I want to be able to generate random numbers from a specific array that I will place. For example: I want to generate a random number from the array {2,6,4,8,5}. its just that there is no pattern in the array that I want to generate.

I was only able to search how to generate a random number from 1-100 using srand() from the video tutorial https://www.youtube.com/watch?v=P7kCXepUbZ0&list=PL9156F5253BE624A5&index=16 but I don't know how to specify the array that it will search from..

btw, my code is similar to this..

#include <iostream>
#include <cstring>
#include <cstdlib>
#include <ctime>

using namespace std;

int main(int argc, char*argv[])

    int i =rand()%100+1;
    cout << i << endl; 
    return 0;
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    Off topic because this is inefficient as heck for this case, but very useful in others. std::random_shuffle the array (see here for how) an then take array[0]. This is a great way to have a pool of non repeating random numbers. – user4581301 Aug 26 '16 at 8:53

Here is a modern C++ way to do it:

#include <array>
#include <random>
#include <iostream>

auto main() -> int
    std::array<int, 10> random_numbers = { 0, 1, 1, 2, 3, 5, 8, 13, 21, 34 };

    std::random_device random_device;
    std::mt19937 engine(random_device());
    std::uniform_int_distribution<int> distribution(0, random_numbers.size() - 1);

    const auto random_number = random_numbers[distribution(engine)];

You can read more about the C++ random functionalities from the standard library here: http://www.cplusplus.com/reference/random/

  • Hi! can I ask what the mt19937 engine(random_device()); for? and also the std::uniform_int_distribution<int> distribution(0,random_numbers.size() - 1); thank you!! – Funky Aug 26 '16 at 8:38
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    @Funky it's explained in the excellent video linked to in another answer: stackoverflow.com/a/39161875/2920343 – CompuChip Aug 26 '16 at 8:39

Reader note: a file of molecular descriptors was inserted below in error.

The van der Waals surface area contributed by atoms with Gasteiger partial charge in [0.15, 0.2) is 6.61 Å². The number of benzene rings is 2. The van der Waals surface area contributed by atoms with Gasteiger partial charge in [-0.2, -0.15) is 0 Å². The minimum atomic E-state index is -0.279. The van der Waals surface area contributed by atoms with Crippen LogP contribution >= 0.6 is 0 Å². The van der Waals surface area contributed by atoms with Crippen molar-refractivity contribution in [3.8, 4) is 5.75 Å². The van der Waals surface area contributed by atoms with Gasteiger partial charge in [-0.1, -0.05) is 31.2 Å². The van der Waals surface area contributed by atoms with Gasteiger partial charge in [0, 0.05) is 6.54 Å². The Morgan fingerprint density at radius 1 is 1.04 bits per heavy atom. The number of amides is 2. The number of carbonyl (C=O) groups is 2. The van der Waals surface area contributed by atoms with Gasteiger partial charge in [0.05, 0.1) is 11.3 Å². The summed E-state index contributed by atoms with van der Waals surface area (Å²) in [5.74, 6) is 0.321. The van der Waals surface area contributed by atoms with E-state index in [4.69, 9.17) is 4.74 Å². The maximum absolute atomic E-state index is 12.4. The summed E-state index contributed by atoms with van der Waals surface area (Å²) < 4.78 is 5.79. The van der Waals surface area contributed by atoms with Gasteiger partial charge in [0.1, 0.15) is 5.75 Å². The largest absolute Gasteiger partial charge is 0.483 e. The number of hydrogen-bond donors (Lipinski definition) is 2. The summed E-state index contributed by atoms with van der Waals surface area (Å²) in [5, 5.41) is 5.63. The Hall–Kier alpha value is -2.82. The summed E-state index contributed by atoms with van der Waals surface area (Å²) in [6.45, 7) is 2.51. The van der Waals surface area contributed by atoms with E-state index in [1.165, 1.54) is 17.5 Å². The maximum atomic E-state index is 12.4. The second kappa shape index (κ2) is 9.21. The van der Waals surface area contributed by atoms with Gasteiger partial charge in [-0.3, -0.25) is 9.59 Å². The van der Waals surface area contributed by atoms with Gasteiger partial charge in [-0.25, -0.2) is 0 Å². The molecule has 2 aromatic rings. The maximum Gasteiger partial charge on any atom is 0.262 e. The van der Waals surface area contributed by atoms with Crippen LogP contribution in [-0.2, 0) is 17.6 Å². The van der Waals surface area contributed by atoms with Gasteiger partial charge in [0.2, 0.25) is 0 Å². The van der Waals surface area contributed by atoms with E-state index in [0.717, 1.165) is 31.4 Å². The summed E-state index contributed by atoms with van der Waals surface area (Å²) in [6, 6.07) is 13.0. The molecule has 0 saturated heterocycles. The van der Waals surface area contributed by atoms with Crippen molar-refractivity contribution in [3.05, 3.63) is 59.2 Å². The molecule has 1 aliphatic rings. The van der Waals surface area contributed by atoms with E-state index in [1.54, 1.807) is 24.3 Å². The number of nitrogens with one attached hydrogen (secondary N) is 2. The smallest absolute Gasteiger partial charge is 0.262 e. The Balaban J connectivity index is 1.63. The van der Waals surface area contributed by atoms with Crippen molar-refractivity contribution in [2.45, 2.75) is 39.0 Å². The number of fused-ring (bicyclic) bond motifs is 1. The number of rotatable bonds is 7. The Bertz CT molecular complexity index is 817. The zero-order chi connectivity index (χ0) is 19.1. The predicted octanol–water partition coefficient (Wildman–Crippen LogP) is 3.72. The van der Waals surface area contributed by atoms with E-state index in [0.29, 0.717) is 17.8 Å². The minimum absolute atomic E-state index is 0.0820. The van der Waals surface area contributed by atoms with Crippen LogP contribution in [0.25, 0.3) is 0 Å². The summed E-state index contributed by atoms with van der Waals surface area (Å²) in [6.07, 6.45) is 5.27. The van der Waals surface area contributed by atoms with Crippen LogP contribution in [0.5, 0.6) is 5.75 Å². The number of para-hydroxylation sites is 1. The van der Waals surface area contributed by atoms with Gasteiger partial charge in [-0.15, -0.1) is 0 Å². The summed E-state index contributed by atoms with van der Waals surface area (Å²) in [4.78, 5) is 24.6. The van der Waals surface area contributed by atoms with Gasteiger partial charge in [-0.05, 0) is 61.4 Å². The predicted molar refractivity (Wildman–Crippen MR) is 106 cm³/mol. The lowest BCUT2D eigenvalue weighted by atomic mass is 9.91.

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    Right way to do this, but watch out for random_device if using stock mingw. It always returns the same number. Not all that random a device. – user4581301 Aug 26 '16 at 8:39
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    These classes are also all described in the <random> documentation. – Michael Aug 26 '16 at 8:40
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    @ChrisG I don't have a good answer for that, unfortunately. I've been throwing a millisecond count from chrono's high resolution clock in. – user4581301 Aug 26 '16 at 9:29

Using modulus to change your output range can introduce a slight bias. See this talk. If this is a concern of yours, consider using the "random" standard library instead since you're using c++.

  • True, but a comment not an answer. Can be salvaged by expanding the explanation. – user4581301 Aug 26 '16 at 8:56
  • Couldn't comment without having 50 rep. No need to salvage though, other answers suffice. – user6760598 Aug 26 '16 at 9:48

generate random index for this arrays:

before you make a random value, let's init 'the system':

srand((unsigned int)time(0)); // somewhere in the beginning of main, for example

then you somewhere initialize you array, let's say like this:

std::vector<int> array;

you got something like in you first message: {10, 5, 3, 6}

now you want to get a random value from this array (among these 10, 5, 3 or 6):

auto index = rand() % (array.size());
auto yourValue = array[index];

that's just it.

  • Hi! sorry I didn't quite get it?? the number that I want to generate are actually those 5. but where will I place them in the code that you've provided?? Sorry I'm new to this – Funky Aug 26 '16 at 8:30
  • @Funky edit my message a little. probably now it's more clear – fgrdn Aug 26 '16 at 8:56

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